Visman’s compound water cyclone
Visman’s compound water cyclone (CWC) was invented by Jan Visman of Alberta and patented in 1965 (US #3,353,673) and reissued in 1967 (US Re#26,720). Research on the ability of compound water cyclones to recover placer gold began in the Yukon in the 1970s and continued in the 1980s in British Columbia and Alaska [11,56,72,73].CWCs were developed to maximise concentration by particle density. They are of squat shape due to their wide-angled cones, and internally have long ‘vortexfinders.’ CWCs are potentially excellent gold recovery devices by virtue of low cost, ease of operation, and nomoving parts. Instead it uses the energy of pump edin flowing slurry ‘guided’ by the internal shape of the device to achieve centrifugal concentration.
Feed is passed through a fine mesh screen (e.g. 1-3mm), then pumped as slurry into a CWC at a controlledrate. The slurry pressure induces the slurry to slam against the internal wall of the cyclone, and spin vigorously while subjected to high g forces (e.g. 40-50 g). A gold particle’s residence time in a CWC is a mere second  before being ejected in the under flow. It is unclear how separation is achieved so rapidly. The densest particles, fine and coarse, are continuously discharged as concentrate from the base of the CWC with the under flow.The lightest particles are continuously discharged from the top of the CWC with the overflow. Unfortunately the Alaska tests did not produce a high concentration ratio, and therefore the compound water cyclone can be inserted into a wash-plant as a useful but non-essential stage, rather than replacing say a sluice, jig or centrifuge. Results of tests are variable, and it is concluded by the author that as yet – in spite of considerable research –the theoretical basis for CWC is not firmly established andthis is an impediment to developing a device thatconsistently produces good results in terms of fine goldrecovery and concentration ratio.
Lemmon’s vanner was invented by Norvel Lemmonsof Arkansas and patented in 1989 (US #4,826,018). Testson Liard River placers in the Yukon achieved recoveries “consistently above 95% and some approached 99%” for placer gold of 20-250 μ. However it is unclear if Lemmons’ vanner was commercialised, but it merits further study. Experiments to recover placer gold with other typesof vanner were made in Alaska  and elsewhere butnone were successfully commercialised. Meritinginvestigation is that gold particles grip tenaciously to certain synthetic surfaces due to electrostatic charges. A gently inclined endless belt can recover gold. If the belt is driven up slope and slurry poured on it, then the slurry will flow down the belt to topple off as tailings over the end roller. Mean while dense particles such as gold will cling to the belt by friction and be hauled with the belt to the top roller where they topple into a concentrate bin. Vanners are a simple but marked improvement, by introducing some gentle vibration to the slowly moving belt and this generally enhances gold recovery.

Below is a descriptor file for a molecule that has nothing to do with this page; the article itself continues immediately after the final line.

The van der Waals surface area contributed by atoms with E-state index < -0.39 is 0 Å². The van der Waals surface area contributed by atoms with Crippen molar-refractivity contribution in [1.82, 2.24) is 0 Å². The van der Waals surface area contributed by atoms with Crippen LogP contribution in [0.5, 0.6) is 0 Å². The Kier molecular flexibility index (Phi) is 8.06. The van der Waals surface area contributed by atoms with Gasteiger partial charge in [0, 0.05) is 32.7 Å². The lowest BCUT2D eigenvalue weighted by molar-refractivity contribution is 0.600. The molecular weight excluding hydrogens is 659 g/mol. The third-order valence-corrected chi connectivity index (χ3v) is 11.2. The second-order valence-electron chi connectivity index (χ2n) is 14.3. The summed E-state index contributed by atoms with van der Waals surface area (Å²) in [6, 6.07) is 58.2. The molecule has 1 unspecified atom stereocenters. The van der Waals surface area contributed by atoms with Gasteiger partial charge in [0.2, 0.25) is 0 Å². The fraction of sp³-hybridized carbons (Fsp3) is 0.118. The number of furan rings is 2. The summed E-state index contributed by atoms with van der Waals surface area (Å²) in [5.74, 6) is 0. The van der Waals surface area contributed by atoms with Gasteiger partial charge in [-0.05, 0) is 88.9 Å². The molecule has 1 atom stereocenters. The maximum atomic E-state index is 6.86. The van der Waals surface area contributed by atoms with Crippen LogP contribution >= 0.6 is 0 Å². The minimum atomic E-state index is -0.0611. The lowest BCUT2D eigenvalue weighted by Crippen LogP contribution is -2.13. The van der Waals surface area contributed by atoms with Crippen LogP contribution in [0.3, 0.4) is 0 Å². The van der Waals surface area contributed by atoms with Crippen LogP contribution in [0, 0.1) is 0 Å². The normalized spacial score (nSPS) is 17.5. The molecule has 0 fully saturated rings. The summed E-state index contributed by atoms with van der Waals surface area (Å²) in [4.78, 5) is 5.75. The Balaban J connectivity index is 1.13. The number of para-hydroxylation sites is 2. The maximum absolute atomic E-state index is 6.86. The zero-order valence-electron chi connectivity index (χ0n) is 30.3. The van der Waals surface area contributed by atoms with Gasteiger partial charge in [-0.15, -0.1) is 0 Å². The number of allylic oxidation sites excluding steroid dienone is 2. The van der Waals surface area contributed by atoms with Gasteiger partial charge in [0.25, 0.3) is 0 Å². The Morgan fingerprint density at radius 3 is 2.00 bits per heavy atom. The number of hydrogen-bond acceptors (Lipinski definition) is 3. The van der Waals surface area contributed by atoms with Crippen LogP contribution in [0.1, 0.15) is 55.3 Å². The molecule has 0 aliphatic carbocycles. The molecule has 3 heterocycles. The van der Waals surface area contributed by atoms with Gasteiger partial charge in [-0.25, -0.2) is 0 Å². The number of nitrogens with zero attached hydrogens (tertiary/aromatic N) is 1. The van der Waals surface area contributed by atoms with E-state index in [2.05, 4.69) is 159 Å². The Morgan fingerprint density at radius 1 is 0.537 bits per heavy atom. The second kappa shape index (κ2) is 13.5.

A good example of the operation of a vanner in recovering placer gold is of the home-made belt concentrator devised by C.W. Ammen .The device is “a smooth rubber belt moving uphill at a rather slow pace.” The belt is of extremely smooth white rubber belting from a food machinery manufacturer. The unit has a hand-held water hose allowing the operator to vary the water pressure, volume and direction. The belt is driven by a gear-reducer motor with an auto transformer, giving a range of speeds. Strictly speaking, to be classedas a vanner then belt should be vibrating but it is unclear if the motor vibrates the belt significantly or not. As the belt travels upward, the material “…is sifted onto the belt about midway between top and bottom. At this point, a fine water spray is played on the belt, so that you have a down ward flow of water as the material moves upward. The gangue washes down while the gold particles stick to the belt with great tenacity – especially when the gold appears in the form of flat particles (platelets)”. This comment is intriguing as it suggests that Ammen’s beltmay be more disposed to recover flat gold than is possible with most other devices. Ammen’s belt proved was effective in recovering “99.99%” of “fine gold” that was put as tracer in sand fedto the device.